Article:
NEWS + ADVICE
Will Security Clearance Processing Lengthen
As many of you have probably heard in the news, USIS, the company contracted by the U.S. Office of Personnel Management (OPM) to conduct background investigations, has lost its contract with the agency. For those who are unfamiliar with how background investigations are processed, OPM is tasked with conducting the background investigations for many federal agencies, including the Department of Defense.
OPM itself does not have the manpower to efficiently process all of the background investigations. For this reason it contracts work out to various contractors, the largest of which was USIS. USIS employed several thousand investigators to perform investigations under its contract with OPM and processed approximately 21,000 investigations per month. Now that USIS is no longer conducting background investigations, this begs the question of “Who is going to conduct investigations?” and “How will this affect the timely processing of background investigations.”
Presumptively, much of the work is going to be shifted to other companies that perform background investigations. None of the other companies that perform background investigations have been in business as long as USIS and, at least at this point, they have less manpower to conduct background investigations than USIS did. Given that, presumptively, there are now fewer investigators conducting background investigations for OPM, the natural assumption is that this will likely result in a backlog in processing background investigations.
So, what does that mean for you as a government contractor? If you have never had a security clearance, or if your security clearance has expired, there is a good chance that the already drawn out process of obtaining or renewing your clearance will take longer. As government contracting becomes more competitive, fewer companies are willing to hire individuals whose clearance is not active or current. As such, these companies may pass over those applicants who are due for an updated background investigation, knowing that the process will now likely take longer than they can afford to wait.
For those of you who are already sponsored by a company and are due for your update, the good news is that even if your background investigation is not completed on the anniversary of your last background investigation, there is a good chance that you will be able to continue to have access to classified information. DoD regulations for personnel security provide that a clearance or access entry shall not be suspended or downgraded based solely on the fact that a periodic reinvestigation was not conducted precisely within the five-year time period for top secret/sensitive compartmented information or within the period prevailing for secret clearances under departmental policy.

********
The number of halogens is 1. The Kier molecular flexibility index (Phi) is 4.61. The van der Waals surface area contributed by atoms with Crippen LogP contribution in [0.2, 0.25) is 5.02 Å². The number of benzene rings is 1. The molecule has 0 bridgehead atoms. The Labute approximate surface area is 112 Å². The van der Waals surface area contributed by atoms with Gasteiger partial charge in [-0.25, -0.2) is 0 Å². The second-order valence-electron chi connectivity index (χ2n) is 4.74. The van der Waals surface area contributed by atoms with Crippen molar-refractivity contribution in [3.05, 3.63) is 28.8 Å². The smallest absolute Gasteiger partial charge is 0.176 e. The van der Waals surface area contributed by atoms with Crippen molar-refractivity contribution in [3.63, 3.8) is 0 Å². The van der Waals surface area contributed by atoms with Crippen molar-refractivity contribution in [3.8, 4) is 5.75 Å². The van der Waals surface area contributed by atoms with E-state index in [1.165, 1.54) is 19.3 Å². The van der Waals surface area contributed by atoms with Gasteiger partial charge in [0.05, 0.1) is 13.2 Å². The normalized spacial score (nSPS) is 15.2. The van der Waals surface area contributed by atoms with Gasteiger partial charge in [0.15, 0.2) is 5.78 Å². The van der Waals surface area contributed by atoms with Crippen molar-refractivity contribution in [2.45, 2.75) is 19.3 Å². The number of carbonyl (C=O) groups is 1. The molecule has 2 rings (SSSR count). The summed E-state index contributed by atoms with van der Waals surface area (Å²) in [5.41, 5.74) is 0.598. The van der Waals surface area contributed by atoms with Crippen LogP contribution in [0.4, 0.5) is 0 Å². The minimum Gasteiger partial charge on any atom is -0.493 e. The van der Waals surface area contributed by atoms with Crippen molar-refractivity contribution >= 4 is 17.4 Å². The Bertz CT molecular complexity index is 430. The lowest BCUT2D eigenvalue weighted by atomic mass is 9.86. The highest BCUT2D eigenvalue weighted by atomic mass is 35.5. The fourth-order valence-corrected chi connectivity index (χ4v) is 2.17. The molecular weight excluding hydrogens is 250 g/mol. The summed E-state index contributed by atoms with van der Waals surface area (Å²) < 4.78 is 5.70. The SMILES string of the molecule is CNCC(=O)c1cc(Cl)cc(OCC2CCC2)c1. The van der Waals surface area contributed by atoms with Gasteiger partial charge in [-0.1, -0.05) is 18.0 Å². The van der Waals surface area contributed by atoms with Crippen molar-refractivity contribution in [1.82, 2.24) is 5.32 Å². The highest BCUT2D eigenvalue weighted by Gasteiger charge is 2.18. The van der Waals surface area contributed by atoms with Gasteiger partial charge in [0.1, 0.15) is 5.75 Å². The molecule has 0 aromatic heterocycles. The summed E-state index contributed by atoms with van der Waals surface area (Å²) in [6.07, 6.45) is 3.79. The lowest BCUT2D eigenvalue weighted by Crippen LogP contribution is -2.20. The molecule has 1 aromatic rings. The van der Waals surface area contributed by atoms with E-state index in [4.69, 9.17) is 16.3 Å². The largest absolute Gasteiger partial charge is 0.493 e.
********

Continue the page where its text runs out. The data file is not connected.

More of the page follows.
So, what does this all mean? If you are actively using your security clearance, make sure that you know when your next background investigation is due. OPM does not notify companies when an individual’s periodic reinvestigation is due. The facility security officer of the company must keep track of this and must resubmit you for your period reinvestigation. This should, obviously, be done sooner than later. As a clearance holder, you should be proactive and discuss with your facility security manager what is the earliest possible date that you can submit your reinvestigation request so that you can start the process (if allowable) before the potential backlog that is likely to occur.
Greg T. Rinckey, Esq. is one of Tully Rinckey PLLC’s two founding partners. Tully Rinckey PLLC is one of the largest federal sector employment, military law and security clearance representation firms in the country. Mr. Rinckey is a recognized leader in the military and federal employment law sectors.
Nicole Smith, Esq., a Tully Rinckey PLLC Associate, represents government employees and contractors in a wide range of security clearance matters, to include providing security clearance application assistance and working with clients going through appeals processes for denials, revocations and suspensions. Ms. Smith spent nine years as a national security background investigator.
This information does not constitute legal advice.This entry was posted on Monday, February 09, 2015 8:21 am